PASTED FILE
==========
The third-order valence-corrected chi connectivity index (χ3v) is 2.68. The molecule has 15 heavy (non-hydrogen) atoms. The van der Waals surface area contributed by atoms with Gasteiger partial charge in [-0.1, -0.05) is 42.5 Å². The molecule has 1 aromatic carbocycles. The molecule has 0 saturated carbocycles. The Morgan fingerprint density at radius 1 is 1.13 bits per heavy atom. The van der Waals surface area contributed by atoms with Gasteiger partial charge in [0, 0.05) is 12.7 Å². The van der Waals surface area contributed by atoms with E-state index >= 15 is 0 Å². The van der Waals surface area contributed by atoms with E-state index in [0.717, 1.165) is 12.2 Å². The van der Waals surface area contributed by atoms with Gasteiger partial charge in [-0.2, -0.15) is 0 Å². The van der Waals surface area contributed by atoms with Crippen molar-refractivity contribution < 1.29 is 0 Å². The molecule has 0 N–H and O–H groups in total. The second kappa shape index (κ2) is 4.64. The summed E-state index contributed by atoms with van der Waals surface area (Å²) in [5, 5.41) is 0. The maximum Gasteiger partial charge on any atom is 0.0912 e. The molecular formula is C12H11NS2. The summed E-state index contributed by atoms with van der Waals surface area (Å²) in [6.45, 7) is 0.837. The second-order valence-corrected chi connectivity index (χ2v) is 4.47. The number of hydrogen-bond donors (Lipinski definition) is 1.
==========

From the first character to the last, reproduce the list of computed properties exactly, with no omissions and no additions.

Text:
The third-order valence-corrected chi connectivity index (χ3v) is 2.68. The molecule has 15 heavy (non-hydrogen) atoms. The van der Waals surface area contributed by atoms with Gasteiger partial charge in [-0.1, -0.05) is 42.5 Å². The molecule has 1 aromatic carbocycles. The molecule has 0 saturated carbocycles. The Morgan fingerprint density at radius 1 is 1.13 bits per heavy atom. The van der Waals surface area contributed by atoms with Gasteiger partial charge in [0, 0.05) is 12.7 Å². The van der Waals surface area contributed by atoms with E-state index >= 15 is 0 Å². The van der Waals surface area contributed by atoms with E-state index in [0.717, 1.165) is 12.2 Å². The van der Waals surface area contributed by atoms with Gasteiger partial charge in [-0.2, -0.15) is 0 Å². The van der Waals surface area contributed by atoms with Crippen molar-refractivity contribution < 1.29 is 0 Å². The molecule has 0 N–H and O–H groups in total. The second kappa shape index (κ2) is 4.64. The summed E-state index contributed by atoms with van der Waals surface area (Å²) in [5, 5.41) is 0. The maximum Gasteiger partial charge on any atom is 0.0912 e. The molecular formula is C12H11NS2. The summed E-state index contributed by atoms with van der Waals surface area (Å²) in [6.45, 7) is 0.837. The second-order valence-corrected chi connectivity index (χ2v) is 4.47. The number of hydrogen-bond donors (Lipinski definition) is 1.